Tuesday, May 14, 2013

Sacrosanct Space

I haven't played Sim City. I haven't played Dead Space 3. I haven't played Aliens: Colonial Marines. I haven't played any videogames except Penny-Arcade's On The Rain Slick Precipice of Darkness 3, Torchlight 2 and Bejeweled 3 in about a year. Wait. Maybe I've played Jamestown. I've played Diablo 3.

(Pretend I didn't list Jamestown. Shhhhhhhh.)

But I've seen a lot of people talk about DLC or "always-on" experiences and what comes to mind as a player is the idea that my experience of playing a videogame is being interrupted. In the case of always on, it means that I am at the whim of of a developer to make sure their own infrastructure is sound enough to play the experience I have already paid money for.

And that's not a thing that I should have to care about as a player. I've already put down my money. I've already showed, in some cases, sixty examples of good faith, plus tax. When I purchase a book, I don't have to worry about firmware updates to the paper getting between me and the experience.

One could make the same argument for videogame consoles before the current generation. I don't have to worry that my Playstation 2 will decide tomorrow that it needs to connect to the internet before I play a little Dragon Quest 8 before bed. I can play Dragon Quest 8, or maybe you'd prefer Burnout 3, or Persona 4 or whatever game I choose, because the architecture of the system is designed in a way to require the game and the tray and nothing else.

Anything always on changes that. Instead of needing two things, a player/customer now needs three. They need the disc to work. They need the system to work and they need the developers and publishers to be on the ball every day of each year going forward. That's a material change in the relationship between the buyer and the seller. I'm being asked going forward to take on faith that another party will have their ducks in a row.

That isn't a feature.
I would like whatever it is I bought to work when I have or carve out the time in my day to play it. I suspect that's why I read so many books as opposed to movies or videogames these days: I can pick up the book and it works immediately. I don't have to sit through five minutes of commercials for other products or anti-piracy warnings, I can just read the book. Books are also portable and easy to use, I say just a little bit facetiously. I can throw one in my bag and it's ready when I am.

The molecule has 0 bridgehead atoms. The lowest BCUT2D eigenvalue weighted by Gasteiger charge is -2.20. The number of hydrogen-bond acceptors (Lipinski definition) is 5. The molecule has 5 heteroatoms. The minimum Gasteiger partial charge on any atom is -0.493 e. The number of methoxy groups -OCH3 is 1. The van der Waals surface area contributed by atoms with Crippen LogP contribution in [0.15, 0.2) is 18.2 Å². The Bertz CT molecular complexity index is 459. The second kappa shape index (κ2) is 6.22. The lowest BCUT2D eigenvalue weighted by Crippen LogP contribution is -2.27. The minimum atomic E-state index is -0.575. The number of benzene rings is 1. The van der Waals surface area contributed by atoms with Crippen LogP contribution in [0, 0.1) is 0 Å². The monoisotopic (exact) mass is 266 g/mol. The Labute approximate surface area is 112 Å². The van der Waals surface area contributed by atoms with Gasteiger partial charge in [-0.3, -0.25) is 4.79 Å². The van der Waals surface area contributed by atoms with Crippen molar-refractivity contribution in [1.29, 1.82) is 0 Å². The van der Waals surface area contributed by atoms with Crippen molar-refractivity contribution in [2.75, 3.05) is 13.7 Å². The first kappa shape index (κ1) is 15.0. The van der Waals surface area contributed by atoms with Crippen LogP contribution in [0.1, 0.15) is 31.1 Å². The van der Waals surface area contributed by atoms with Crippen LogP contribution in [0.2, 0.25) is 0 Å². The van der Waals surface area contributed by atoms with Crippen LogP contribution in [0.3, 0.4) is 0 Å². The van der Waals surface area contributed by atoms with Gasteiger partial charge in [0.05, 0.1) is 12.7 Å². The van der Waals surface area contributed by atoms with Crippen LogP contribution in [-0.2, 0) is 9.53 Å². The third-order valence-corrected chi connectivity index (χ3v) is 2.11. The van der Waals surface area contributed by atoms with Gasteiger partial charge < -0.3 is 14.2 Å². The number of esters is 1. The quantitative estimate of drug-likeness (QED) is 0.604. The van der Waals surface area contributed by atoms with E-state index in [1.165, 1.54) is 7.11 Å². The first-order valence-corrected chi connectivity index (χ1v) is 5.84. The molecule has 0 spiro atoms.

I'm surprised I have to say this, but I'm enjoying the very retro feeling of having no popups appear on screen, whether it's an alert that a friend is playing the same game or the game announcing that "you got an achievement!"

What brings my interest in PS2 games and the aforementioned Steam games together is that at least once I'm playing, my playing experience isn't interrupted for an ad to buy more stuff. They take my time seriously.
I felt like I was in high school when I played Penny-Arcade's On The Rain-Slick Precipice Of Darkness 3. It demanded me until 3 or 4 a.m.. It accomplished this by telling me a story I wanted to know more about, by interacting with me in a way that felt familiar, but had a couple really excellent twists on the concept and least of all, not interrupting itself to sell additional content.

To a lesser extent, I had this experience with Torchlight II and Bejewled 3. These are games that respect the players. You bought the game, and now, you ought to enjoy it. I don't want to say that it's an "old-school" kind of experience, because Journey exists. But: The idea that the best ad for the next game is the one you're playing right now is a powerful one.

The cardinal sin of Dead Space 3 is not that microtransactions exist inside it, but how those are implemented into the experience of playing the game. The team has spent two odd years and thousands of hours to create an environment that scares the player and all that work is destroyed when the offer is made to you that if waiting 10 minutes to get supplies is too long, you can cut the time in half in exchange for more of your local money.

That's an offer that takes me out of the game, first. Second: Had I paid $60, I'd be furious. I just paid sixty dollars for an entertainment experience and there was something built in for the specific purpose of detracting from the meticulously crafted thing I paid sixty dollars for? Get out of town.

I don't mind DLC. Shit, I like DLC. But don't interrupt my play experience, the thing that got you in the door, to hawk me more shit. Maybe this is my recognition that I am no longer the target market for these experiences and on some level that bums me out. I don't think it is, though. I don't mind being offered DLC. But I do mind how the offer is made.

I want to support developers and publishers that view the time I spend playing their game as sacrosanct. That indicates a respect for my time and my attention, which I am happy and excited to repay with cash dollars, which I suspect is all those developers and publishers wanted in the first place.

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